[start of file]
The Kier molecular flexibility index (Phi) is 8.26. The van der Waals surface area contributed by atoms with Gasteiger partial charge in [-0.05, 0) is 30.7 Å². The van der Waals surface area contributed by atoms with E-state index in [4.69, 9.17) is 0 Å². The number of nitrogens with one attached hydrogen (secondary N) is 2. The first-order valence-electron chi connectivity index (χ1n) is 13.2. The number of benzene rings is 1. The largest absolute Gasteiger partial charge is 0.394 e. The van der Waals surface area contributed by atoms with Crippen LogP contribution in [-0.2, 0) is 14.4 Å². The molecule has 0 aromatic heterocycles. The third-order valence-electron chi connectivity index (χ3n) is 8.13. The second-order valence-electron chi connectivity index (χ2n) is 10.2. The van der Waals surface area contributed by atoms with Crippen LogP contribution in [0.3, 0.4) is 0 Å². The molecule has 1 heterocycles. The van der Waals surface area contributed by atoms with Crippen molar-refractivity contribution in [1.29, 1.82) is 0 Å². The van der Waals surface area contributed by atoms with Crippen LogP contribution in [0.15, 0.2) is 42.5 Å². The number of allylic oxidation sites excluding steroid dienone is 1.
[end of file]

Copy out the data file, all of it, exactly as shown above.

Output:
The Kier molecular flexibility index (Phi) is 8.26. The van der Waals surface area contributed by atoms with Gasteiger partial charge in [-0.05, 0) is 30.7 Å². The van der Waals surface area contributed by atoms with E-state index in [4.69, 9.17) is 0 Å². The number of nitrogens with one attached hydrogen (secondary N) is 2. The first-order valence-electron chi connectivity index (χ1n) is 13.2. The number of benzene rings is 1. The largest absolute Gasteiger partial charge is 0.394 e. The van der Waals surface area contributed by atoms with Crippen LogP contribution in [-0.2, 0) is 14.4 Å². The molecule has 0 aromatic heterocycles. The third-order valence-electron chi connectivity index (χ3n) is 8.13. The second-order valence-electron chi connectivity index (χ2n) is 10.2. The van der Waals surface area contributed by atoms with Crippen LogP contribution in [0.3, 0.4) is 0 Å². The molecule has 1 heterocycles. The van der Waals surface area contributed by atoms with Crippen molar-refractivity contribution in [1.29, 1.82) is 0 Å². The van der Waals surface area contributed by atoms with Crippen LogP contribution in [0.15, 0.2) is 42.5 Å². The number of allylic oxidation sites excluding steroid dienone is 1.